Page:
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Issue No. 17 - Enigma

Book Review: Doug Rickard - A New American Picture

Doug Rickard - A New American Picture

October 18 – November 24, 2012, Yossi Milo Gallery

The idea behind Doug Rickard’s A New American Picture is simple and succinct: to take pictures of America anew. It is new, because Rickard is not interested in showing us images that cater to the ideal of the American dream. It is new. because he chose to focus on streets neglected by the mainstream media. And it is new, because Rickard never needed to leave his home to take pictures across America.  The result of A New American Picture is novel and fresh, in terms of the meaning of photography and the way it can enable us to look at America.

In 2007, Google launched its global database for mapping and documenting every single street in America by sending vehicles, with nine directional cameras on their roofs to capture panoramic street views. These 8.2-feet tall cameras, not only capture 360° views of the street, but most of the time, they also capture people who are photographed unawares. This lack of awareness explains the blank gaze that is occasionally bestowed on the Google Street Viewers. The blank gaze reveals that the camera’s lens, though all-inclusive, is undiscerning as to content. Indeed sometimes it does succeed in catching unexpected moments, so that the viewer may feel like Jimmy Stewart watching the world unfurl through his rear window. But it is never because a human is executing Cartier-Bresson’s decisive moment. Likewise, as Google Street View expands its global database, it also allows every anonymous user to explore the world, to examine people in the different parts of the world, and to appropriate these unknown photos at will.

When he was a new parent in 2009, Rickard discovered Google Street View, and found that the interactive medium fulfilled his longing for road travel, and allowed him to explore his cognitive map. He was quick to discover that the cameras used by Google vary in definition based on geographic regions; Google refined the street views for big cities like New York, by later adopting high-resolution cameras. Rickard, who studied history and sociology, was more intrigued by the low-definition pictures of less affluent places taken by the first generation cameras. It is in these blurry images that he saw poetry and a magical watercolor-like texture. Rickard carefully appropriates images from streets less traveled, from abandoned neighborhoods, and from the economically ravaged areas of the cities and creates his stylized pictorial poetry, even though the content—scenes of devastation, poverty, or desolation, is anti-illusionary and has a dystopian connotation.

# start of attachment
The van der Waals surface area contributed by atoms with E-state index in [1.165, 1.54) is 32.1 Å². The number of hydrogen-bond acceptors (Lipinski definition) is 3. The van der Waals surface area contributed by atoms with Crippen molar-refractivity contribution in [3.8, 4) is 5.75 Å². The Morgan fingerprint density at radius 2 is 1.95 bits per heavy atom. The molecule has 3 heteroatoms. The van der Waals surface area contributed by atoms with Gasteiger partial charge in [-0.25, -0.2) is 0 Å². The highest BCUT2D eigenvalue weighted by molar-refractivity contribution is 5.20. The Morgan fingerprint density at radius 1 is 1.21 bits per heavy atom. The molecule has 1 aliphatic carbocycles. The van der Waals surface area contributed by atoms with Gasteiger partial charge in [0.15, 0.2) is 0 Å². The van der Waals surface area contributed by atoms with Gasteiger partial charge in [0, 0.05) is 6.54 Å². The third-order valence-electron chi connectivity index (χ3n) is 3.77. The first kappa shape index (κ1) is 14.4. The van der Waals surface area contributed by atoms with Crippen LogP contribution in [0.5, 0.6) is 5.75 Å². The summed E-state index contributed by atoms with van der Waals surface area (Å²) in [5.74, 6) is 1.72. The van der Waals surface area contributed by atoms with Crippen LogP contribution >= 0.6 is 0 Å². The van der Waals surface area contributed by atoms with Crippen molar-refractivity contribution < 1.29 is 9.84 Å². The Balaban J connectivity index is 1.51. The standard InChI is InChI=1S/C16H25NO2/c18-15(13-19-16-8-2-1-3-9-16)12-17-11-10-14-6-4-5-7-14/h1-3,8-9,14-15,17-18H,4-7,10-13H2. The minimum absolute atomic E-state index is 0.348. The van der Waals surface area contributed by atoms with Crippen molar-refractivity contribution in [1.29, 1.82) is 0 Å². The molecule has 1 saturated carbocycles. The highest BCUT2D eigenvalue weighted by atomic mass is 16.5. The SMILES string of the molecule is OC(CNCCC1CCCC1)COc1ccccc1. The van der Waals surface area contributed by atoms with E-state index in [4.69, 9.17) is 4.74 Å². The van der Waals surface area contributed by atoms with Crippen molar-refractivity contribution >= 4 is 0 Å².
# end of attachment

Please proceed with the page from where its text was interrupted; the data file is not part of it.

While most street photographers try to strike a balance between connecting with their subjects and minimizing their intrusion, Rickard simply sets up his tripod-mounted camera to re-photograph the Google Street View images, adding physicality, by printing them. Though his appropriation of technology, specifically the borrowing of pictures from machines, lacks a human element, Rickard demonstrates his humanity, by precisely recapturing scenes of forgotten wastelands where stray figures have no place to hide, drifting, wandering, and loping along the streets. It is no coincidence that most of his subjects are black. Rickard can enhance the mythic anonymity by blurring the human faces or strengthening the slanting light, but he can’t change the fact of segregation and the uneven social structure revealed by these pictures. Rickard uses this new technology to re-interpret the modern America as a disillusioned one. If this is the New American picture, it is a discouraging one. The inverse of the American dream is no fable. It is right there in Rickard’s photographs, and it is right there on Google Street View.

- Yu-Yun Hsieh

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